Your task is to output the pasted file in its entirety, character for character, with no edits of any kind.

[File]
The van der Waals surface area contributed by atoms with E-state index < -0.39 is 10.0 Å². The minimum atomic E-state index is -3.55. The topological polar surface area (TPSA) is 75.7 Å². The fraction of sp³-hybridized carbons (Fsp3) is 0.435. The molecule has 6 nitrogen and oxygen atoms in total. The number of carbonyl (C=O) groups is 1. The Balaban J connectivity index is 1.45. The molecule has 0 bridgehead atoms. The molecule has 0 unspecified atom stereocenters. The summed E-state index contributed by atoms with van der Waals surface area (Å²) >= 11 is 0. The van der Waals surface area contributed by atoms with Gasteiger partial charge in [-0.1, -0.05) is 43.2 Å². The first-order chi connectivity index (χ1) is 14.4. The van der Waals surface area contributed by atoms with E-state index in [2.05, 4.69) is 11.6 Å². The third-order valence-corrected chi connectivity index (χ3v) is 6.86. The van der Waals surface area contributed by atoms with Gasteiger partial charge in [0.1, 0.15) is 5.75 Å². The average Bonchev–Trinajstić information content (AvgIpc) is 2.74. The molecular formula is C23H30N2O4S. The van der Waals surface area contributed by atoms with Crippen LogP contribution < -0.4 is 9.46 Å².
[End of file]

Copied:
The van der Waals surface area contributed by atoms with E-state index < -0.39 is 10.0 Å². The minimum atomic E-state index is -3.55. The topological polar surface area (TPSA) is 75.7 Å². The fraction of sp³-hybridized carbons (Fsp3) is 0.435. The molecule has 6 nitrogen and oxygen atoms in total. The number of carbonyl (C=O) groups is 1. The Balaban J connectivity index is 1.45. The molecule has 0 bridgehead atoms. The molecule has 0 unspecified atom stereocenters. The summed E-state index contributed by atoms with van der Waals surface area (Å²) >= 11 is 0. The van der Waals surface area contributed by atoms with Gasteiger partial charge in [-0.1, -0.05) is 43.2 Å². The first-order chi connectivity index (χ1) is 14.4. The van der Waals surface area contributed by atoms with E-state index in [2.05, 4.69) is 11.6 Å². The third-order valence-corrected chi connectivity index (χ3v) is 6.86. The van der Waals surface area contributed by atoms with Gasteiger partial charge in [0.1, 0.15) is 5.75 Å². The average Bonchev–Trinajstić information content (AvgIpc) is 2.74. The molecular formula is C23H30N2O4S. The van der Waals surface area contributed by atoms with Crippen LogP contribution < -0.4 is 9.46 Å².